The FBI detailed last year that Allen provided more than $400,000 in payments to public officials from the state in exchange for propitious energy legislation. It is unclear whether or not Stevens directly received any money in this exchange, but Allen's employees were paid to make major renovations to the Senator' house in 2000. The scandal has brought a discomforting element to the state's traditionally united GOP. Republican Governor Sarah Palin has distanced herself from Stevens, as have a number of key national figures, including John McCain (though the two have a history of butting heads - primarily over earmarks). As a result, Stevens now finds himself in danger of being booted from office by Democratic Anchorage Mayor Mark Begich, who has tied or surpassed Stevens in several recent polls.
If Alaska is a Red State that Democrats are hoping to turn blue, Mississippi is deep crimson. When former Senator Trent Lott resigned in 2007 to become a lobbyist, his seat was temporarily appointed to former Rep. Roger Wicker. A special election will take place this fall to permanently fill Lott's seat for the remainder of his six-year term and signs suggest that Wicker, despite being in office for some months, could easily lose his post.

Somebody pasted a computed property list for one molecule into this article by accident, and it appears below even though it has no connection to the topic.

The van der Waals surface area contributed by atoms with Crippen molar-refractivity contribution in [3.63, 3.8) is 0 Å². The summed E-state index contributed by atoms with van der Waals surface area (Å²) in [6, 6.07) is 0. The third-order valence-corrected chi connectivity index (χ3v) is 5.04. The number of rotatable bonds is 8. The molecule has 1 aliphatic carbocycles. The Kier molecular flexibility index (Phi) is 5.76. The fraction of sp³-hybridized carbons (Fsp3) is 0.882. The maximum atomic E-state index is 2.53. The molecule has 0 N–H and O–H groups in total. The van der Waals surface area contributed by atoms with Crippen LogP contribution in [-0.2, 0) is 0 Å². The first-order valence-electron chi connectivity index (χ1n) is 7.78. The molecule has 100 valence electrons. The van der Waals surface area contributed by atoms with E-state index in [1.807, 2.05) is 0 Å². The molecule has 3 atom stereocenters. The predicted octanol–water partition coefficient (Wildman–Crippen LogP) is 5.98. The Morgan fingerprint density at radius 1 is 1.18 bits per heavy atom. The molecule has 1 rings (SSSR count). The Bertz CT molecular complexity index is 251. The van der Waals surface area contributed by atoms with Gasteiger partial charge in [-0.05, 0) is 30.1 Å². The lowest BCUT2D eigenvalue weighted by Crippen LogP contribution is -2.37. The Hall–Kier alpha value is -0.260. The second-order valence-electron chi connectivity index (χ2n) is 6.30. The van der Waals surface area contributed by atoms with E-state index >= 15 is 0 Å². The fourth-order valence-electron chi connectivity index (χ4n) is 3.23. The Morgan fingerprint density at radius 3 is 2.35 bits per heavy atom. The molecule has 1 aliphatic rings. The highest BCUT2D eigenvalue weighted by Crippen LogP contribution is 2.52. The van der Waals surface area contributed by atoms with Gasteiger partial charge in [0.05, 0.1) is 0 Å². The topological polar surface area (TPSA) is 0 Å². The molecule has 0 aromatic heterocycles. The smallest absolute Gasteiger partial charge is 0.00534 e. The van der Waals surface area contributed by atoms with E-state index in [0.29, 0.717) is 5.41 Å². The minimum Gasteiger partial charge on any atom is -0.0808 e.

His opponent, Ronnie Musgrove, former Democratic Governor of the state, gained popularity by helping to ensure that Mississippi became the first state to have an internet-accessible computer in every classroom, and brought in over $14 billion in new investments to the state. He is also one of the more moderate Democrats running for Senate, having earned a reputation as a staunch fiscal conservative.
Another advantage may be name recognition. Mississippi's Senate race is a special election, meaning that neither candidate's party will be included on the ballot. Since voting along party lines is not an option, voters are left to chose based on surnames only. Musgrove served as Lieutenant Governor for four years, then as Governor for another four, positions that provided statewide recognition. Wicker has been in the Senate for less than a year and before that served in the House of Representatives.
Even if the Democrats win seats in both Alaska and Mississippi, the chances of achieving 60-vote majority remains slim. Nevertheless experts and even Republicans themselves are of the conviction that the GOP brand is toxic. As the Politico reported on Tuesday, "Republican Senate leaders -- terrified by the prospect of losing five or more seats in November -- have freed their members to vote however they need to vote to get reelected, even if that means bucking the president or the party's leadership."
Nathan Gonzales, political editor of the Rothenberg Political Report, told the Huffington Post: "the decline of the Republican brand rests heavily on President Bush. He is one of the biggest unanswered questions of the election cycle, whether or not John McCain can successfully distance himself from President Bush is still a question." Bottom line, according to Gonzales, "Democrats will gain seats, we just don't know how many."